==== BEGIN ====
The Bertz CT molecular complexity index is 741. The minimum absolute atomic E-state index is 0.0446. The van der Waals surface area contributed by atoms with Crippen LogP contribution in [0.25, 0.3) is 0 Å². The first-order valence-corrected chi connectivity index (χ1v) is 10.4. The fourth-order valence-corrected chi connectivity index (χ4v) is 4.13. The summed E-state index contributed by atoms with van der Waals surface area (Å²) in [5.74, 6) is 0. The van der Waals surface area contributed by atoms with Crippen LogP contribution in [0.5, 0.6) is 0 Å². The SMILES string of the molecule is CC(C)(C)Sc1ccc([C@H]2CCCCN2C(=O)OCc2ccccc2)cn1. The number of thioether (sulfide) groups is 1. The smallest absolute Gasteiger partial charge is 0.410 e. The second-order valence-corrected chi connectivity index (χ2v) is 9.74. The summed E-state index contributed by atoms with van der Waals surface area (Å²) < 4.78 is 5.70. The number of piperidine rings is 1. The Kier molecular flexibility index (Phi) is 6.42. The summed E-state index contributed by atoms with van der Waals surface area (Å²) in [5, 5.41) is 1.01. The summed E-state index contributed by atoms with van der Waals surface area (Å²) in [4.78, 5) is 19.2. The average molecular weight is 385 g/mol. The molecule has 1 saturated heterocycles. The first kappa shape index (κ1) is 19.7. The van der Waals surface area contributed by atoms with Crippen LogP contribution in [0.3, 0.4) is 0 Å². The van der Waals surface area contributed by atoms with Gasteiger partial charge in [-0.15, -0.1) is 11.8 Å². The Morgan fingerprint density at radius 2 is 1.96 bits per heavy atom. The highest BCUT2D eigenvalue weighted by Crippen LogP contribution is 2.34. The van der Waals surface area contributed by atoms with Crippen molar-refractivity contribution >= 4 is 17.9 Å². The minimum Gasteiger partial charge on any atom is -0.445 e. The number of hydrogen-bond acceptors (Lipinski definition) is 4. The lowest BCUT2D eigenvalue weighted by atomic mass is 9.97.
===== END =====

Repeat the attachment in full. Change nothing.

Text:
The Bertz CT molecular complexity index is 741. The minimum absolute atomic E-state index is 0.0446. The van der Waals surface area contributed by atoms with Crippen LogP contribution in [0.25, 0.3) is 0 Å². The first-order valence-corrected chi connectivity index (χ1v) is 10.4. The fourth-order valence-corrected chi connectivity index (χ4v) is 4.13. The summed E-state index contributed by atoms with van der Waals surface area (Å²) in [5.74, 6) is 0. The van der Waals surface area contributed by atoms with Crippen LogP contribution in [0.5, 0.6) is 0 Å². The SMILES string of the molecule is CC(C)(C)Sc1ccc([C@H]2CCCCN2C(=O)OCc2ccccc2)cn1. The number of thioether (sulfide) groups is 1. The smallest absolute Gasteiger partial charge is 0.410 e. The second-order valence-corrected chi connectivity index (χ2v) is 9.74. The summed E-state index contributed by atoms with van der Waals surface area (Å²) < 4.78 is 5.70. The number of piperidine rings is 1. The Kier molecular flexibility index (Phi) is 6.42. The summed E-state index contributed by atoms with van der Waals surface area (Å²) in [5, 5.41) is 1.01. The summed E-state index contributed by atoms with van der Waals surface area (Å²) in [4.78, 5) is 19.2. The average molecular weight is 385 g/mol. The molecule has 1 saturated heterocycles. The first kappa shape index (κ1) is 19.7. The van der Waals surface area contributed by atoms with Crippen LogP contribution in [0.3, 0.4) is 0 Å². The van der Waals surface area contributed by atoms with Gasteiger partial charge in [-0.15, -0.1) is 11.8 Å². The Morgan fingerprint density at radius 2 is 1.96 bits per heavy atom. The highest BCUT2D eigenvalue weighted by Crippen LogP contribution is 2.34. The van der Waals surface area contributed by atoms with Crippen molar-refractivity contribution >= 4 is 17.9 Å². The minimum Gasteiger partial charge on any atom is -0.445 e. The number of hydrogen-bond acceptors (Lipinski definition) is 4. The lowest BCUT2D eigenvalue weighted by atomic mass is 9.97.